Minding her beeswax

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Posted: Friday, February 22, 2013 9:41 am | Updated: 9:47 am, Fri Feb 22, 2013.

Did you know that, when it comes to making bath and body products, the same attention to safety and detail should be taken as when you prepare a family meal? That was the sentiment expressed by Roslyn Horton Saturday morning during a workshop she led on making lip balm and soap using beeswax.

Throughout her two-hour presentation, which was held at Landmark Park, Horton emphasized safety above all else. The second part of her presentation focused on personal preferences in the products that those in attendance would make.

“Cleanliness is the first thing you should consider,” Horton said as she reviewed a few safety measures she encouraged the workshop participants to follow. “Use clean utensils, like when you are preparing your food. High temperatures are involved in both processes. The same rules of safety in cooking should be observed.”

Another key safety tip applied to the maker of the product and the consumer.

“Safety for self and for those using your products is important,” she continued. “I recommend that you use organic materials whenever possible. Good pure products work well. And, personally, I like to use unprocessed products. Just remember, the less processed, the shorter the shelf life. Some of the ingredients that we will use need to be stored in a freezer to save it. Fortunately, beeswax does not need to be frozen.”

Horton noted beeswax was the catalyst that launched her career into making bath and body products.

“My first introduction to beeswax was through my grandmother,” she said. “She used it on her thread to keep it from tangling.”

But her interest in working with beeswax didn’t really blossom until the mid-1990s.

“A friend of mine offered me some beekeeping equipment,” Horton said as she reflected on her early work with beeswax. “We had just moved to a farm (in Dale County). At first, I was just interested in making my own honey (Horton Honey Farm LLC). The Wiregrass Beekeepers Association and Houston County Extension agent Phillip Carter took me under their wing.”

But it was a personal need that sparked the experimental side of Horton’s work with beeswax.

“I did some research on bee stings and bee venom,” Horton said. “I was interested in learning more about propolis, which bees make from tree resin.”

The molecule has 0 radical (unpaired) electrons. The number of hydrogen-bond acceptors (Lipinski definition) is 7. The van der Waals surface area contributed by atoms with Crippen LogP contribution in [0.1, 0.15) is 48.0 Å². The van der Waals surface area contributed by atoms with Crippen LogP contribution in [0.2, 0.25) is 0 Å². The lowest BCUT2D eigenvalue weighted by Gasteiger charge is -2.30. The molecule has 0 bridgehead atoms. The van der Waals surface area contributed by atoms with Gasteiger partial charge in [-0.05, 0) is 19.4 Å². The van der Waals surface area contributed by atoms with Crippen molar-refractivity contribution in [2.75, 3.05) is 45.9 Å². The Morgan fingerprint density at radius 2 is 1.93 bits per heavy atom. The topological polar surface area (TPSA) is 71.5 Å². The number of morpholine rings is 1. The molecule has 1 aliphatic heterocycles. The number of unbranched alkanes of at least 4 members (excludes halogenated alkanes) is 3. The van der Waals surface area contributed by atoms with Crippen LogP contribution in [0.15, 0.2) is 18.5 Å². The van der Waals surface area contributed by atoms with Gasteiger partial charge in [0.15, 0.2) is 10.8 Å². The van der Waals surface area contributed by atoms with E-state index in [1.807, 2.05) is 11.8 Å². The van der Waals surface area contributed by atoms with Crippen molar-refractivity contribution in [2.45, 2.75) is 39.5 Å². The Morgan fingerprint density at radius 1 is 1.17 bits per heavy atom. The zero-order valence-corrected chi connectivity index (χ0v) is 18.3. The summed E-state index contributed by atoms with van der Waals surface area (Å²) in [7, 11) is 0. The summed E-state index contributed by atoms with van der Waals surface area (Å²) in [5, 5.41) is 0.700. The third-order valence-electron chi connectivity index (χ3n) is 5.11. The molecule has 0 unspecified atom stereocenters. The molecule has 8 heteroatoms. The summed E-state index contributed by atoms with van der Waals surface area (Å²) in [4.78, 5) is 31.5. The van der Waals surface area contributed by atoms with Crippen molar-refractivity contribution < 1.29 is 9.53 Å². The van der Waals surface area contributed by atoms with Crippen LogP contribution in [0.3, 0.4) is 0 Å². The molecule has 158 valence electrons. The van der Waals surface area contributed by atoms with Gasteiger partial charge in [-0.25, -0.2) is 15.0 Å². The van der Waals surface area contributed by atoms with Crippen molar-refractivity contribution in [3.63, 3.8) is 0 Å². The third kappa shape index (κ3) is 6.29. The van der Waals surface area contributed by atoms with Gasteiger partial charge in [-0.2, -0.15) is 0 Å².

The research stemmed from her desire to help her father, who suffered with psoriasis.

“I started trying to make something to help my daddy,” Horton continued. “I learned to make lotions. I used that and propolis and emu oil to make a cream for my daddy to use.”

It was during this experimentation that Horton found another use for her cream – fighting the effects of fire ant stings.

“My husband walked in with several fire ant stings,” she noted. “I used the cream on the stings. He had no pusters to come up from the stings.

“That’s what got me started. My husband Norman believing in me.”

That belief sparked the creation of Fire Ant First Aid, which stands alone as its own product line. Beemu is the bath and body product line that is made with propolis. Beemu products are antioxidant and antibacterial.

With a product line in mind, Horton turned her farmhouse kitchen into a work station.

“All of the work that I do is done in my kitchen,” Horton said. “I designed the kitchen to accommodate me and two teenagers. I studied long and hard about kitchen design.”

For her eager students, Horton says Saturday’s workshop was intended for them ‘to get the tools and run with them. I want them to get started doing their own projects.”

Saturday’s workshop featured the melt-and-pour method of making lip balm and soap. Horton walked the participants through each phase leading to the finished product. Every participant received samples of the lip balm Horton made. After completing that portion of her program, Horton focused her attention on making soap. After her demonstration of the method, Horton turned the participants loose to make their own soap. The color choice, shape and fragrance decisions were left to the participants. Their eagerness to get started brought a smile to Horton’s face and a nod of approval as each participant showcased their creations.

For Belinda Johnson, of Dothan, the two hours that she spent in the workshop were well worth her time and money.

“I’m interested in learning about beeswax and making body products,” Johnson said as she waited for her turn to use one of the microwave ovens during the soap-making portion of the workshop. “I heard the ad on the radio and called and signed up my sister-in-law and myself.

“Roslyn Horton is wonderful. She’s been at it a long time. It was well worth the time and money to come. I would love to come again.”

For those interested in creating their own product line, Horton offered a word of caution.

“If your product goes out of your area, outside of your circle of family and friends, it has to be labeled according to the (federal and state) law,” Horton said.

Among the things that have to be on the label are the ingredients, the maker’s name and contact information.

For more information about workshops offered at Landmark Park, call 794-3452 or visit www.landmarkpark.com. For more information about items made by Roslyn Horton, contact her via email at roshorton@hotmail.com.

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